The latest edition of Hot Docs, the largest documentary film festival in North America, starts today and runs through May 8 in Toronto. For the latest indieWIRE at Hulu Docs – iW‘s regular curation of Hulu’s Documentaries page – we’re taking a look at a number of films that screened at the event in the past, showcasing the event’s global perspective.
Jenny Abel and Jeff Hockett brought their film, “Abel Raises Cain,” to Hot Docs in 2005. The film, which won the Best Documentary award at Slamdance, lovingly and entertainingly profiles Jenny’s father, Alan Abel, called by some the world’s biggest prankster. Among his most infamous escapades, he fooled over 100 reporters with a Deep Throat impostor after the Watergate scandal and staged a fake wedding for Idi Amin to a Long Island Jewish girl.
Speaking of pranksters and dictators, 2008 Hot Docs title “Belarusian Waltz,” directed by Andrzej Fidyk, looks at Belarus, the former Soviet Socialist Republic known as Europe’s last dictatorship under President Lukashenka. Fidyk’s focus: performance artist Alexander Pushkin, who puts himself at serious risk of imprisonment or worse by openly staging stunts mocking the totalitarian regime.
What happens after a regime is toppled is explored in Nick Broomfield’s 2006 Hot Docs entry, “His Big White Self,” the filmmaker/provocateur’s return to South Africa a dozen years after the fall of apartheid. “Self” serves as a sequel to his previous film, “The Leader, His Driver, and the Driver’s Wife,” about Boer separatist Eugene Terre’Blanche.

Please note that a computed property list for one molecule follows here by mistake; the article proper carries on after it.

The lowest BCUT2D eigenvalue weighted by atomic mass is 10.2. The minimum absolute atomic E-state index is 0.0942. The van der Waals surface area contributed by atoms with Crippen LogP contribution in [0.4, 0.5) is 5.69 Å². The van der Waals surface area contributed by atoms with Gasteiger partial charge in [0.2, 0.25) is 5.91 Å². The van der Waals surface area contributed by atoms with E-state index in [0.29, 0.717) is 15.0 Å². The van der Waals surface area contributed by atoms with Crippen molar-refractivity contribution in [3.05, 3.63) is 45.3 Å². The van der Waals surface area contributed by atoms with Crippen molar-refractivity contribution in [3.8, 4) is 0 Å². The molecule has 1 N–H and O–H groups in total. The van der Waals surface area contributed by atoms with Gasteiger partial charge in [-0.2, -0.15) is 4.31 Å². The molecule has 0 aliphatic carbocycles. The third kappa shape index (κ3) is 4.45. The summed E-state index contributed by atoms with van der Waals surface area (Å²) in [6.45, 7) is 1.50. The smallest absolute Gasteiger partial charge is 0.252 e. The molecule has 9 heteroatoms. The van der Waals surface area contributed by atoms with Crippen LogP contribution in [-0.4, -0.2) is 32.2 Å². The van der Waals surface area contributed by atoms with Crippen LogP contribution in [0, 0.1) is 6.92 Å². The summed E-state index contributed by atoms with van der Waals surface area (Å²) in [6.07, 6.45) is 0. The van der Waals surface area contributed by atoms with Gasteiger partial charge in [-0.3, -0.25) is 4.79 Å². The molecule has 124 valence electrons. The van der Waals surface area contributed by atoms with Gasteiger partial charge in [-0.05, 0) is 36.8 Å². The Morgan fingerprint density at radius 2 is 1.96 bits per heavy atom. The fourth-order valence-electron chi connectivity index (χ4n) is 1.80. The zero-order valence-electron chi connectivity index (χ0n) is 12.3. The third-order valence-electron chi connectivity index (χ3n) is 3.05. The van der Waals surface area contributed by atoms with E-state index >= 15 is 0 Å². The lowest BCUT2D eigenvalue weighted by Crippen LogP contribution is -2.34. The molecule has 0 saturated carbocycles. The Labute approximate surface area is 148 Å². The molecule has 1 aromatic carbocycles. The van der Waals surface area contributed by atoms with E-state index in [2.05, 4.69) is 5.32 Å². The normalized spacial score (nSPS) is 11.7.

2008 Hot Docs title, “FLOW: For Love of Water,” directed by Irena Salina, is a powerful and disturbing exploration of what is arguably the world’s single greatest environmental and political issue — access to clean water. The world water crisis is put in context in the film’s tagline, “How did a handful of corporations steal our water?”
The final film in the curation, “Yoga, Inc,” directed by John Philp, premiered at Hot Docs in 2007, and explores globalization as reflected in yoga. The film considers the impact of the Western popularization of the Eastern discipline, and the attempts to capitalize on it through copyrighting certain styles and franchising cookie-cutter studios for mass audiences.
EDITOR’S NOTE: “indieWIRE @ Hulu Docs” is a regular column spotlighting the iW-curated selections on Hulu’s Documentaries page, a unique collaboration between the two sites. iW selections typically appear in the carousel at the top of the page and under “Featured Content” in the center. Be sure to check out the great non-fiction projects available to watch free of charge.
ABOUT THE WRITER: Basil Tsiokos is a Programming Associate, Documentary Features for Sundance, consults with documentary filmmakers and festivals, and co-produced Cameron Yates’ feature documentary “The Canal Street Madam.” Follow him on Twitter (@1basil1 and @CanalStMadamDoc) and visit his blog (what (not) to doc).